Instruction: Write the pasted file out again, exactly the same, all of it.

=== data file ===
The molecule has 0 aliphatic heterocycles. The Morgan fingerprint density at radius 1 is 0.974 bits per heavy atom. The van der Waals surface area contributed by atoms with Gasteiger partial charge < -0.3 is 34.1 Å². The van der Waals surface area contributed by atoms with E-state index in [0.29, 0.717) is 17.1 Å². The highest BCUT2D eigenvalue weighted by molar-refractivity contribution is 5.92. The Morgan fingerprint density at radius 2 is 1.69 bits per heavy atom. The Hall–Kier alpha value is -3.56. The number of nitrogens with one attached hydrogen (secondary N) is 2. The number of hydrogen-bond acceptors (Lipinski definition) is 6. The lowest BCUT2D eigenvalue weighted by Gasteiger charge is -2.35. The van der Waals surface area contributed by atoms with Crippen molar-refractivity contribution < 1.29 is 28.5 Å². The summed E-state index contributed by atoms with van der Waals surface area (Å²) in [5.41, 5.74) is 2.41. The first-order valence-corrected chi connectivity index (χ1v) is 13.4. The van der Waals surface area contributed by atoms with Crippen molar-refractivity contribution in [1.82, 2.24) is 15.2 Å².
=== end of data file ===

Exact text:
The molecule has 0 aliphatic heterocycles. The Morgan fingerprint density at radius 1 is 0.974 bits per heavy atom. The van der Waals surface area contributed by atoms with Gasteiger partial charge < -0.3 is 34.1 Å². The van der Waals surface area contributed by atoms with E-state index in [0.29, 0.717) is 17.1 Å². The highest BCUT2D eigenvalue weighted by molar-refractivity contribution is 5.92. The Morgan fingerprint density at radius 2 is 1.69 bits per heavy atom. The Hall–Kier alpha value is -3.56. The number of nitrogens with one attached hydrogen (secondary N) is 2. The number of hydrogen-bond acceptors (Lipinski definition) is 6. The lowest BCUT2D eigenvalue weighted by Gasteiger charge is -2.35. The van der Waals surface area contributed by atoms with Crippen molar-refractivity contribution < 1.29 is 28.5 Å². The summed E-state index contributed by atoms with van der Waals surface area (Å²) in [5.41, 5.74) is 2.41. The first-order valence-corrected chi connectivity index (χ1v) is 13.4. The van der Waals surface area contributed by atoms with Crippen molar-refractivity contribution in [1.82, 2.24) is 15.2 Å².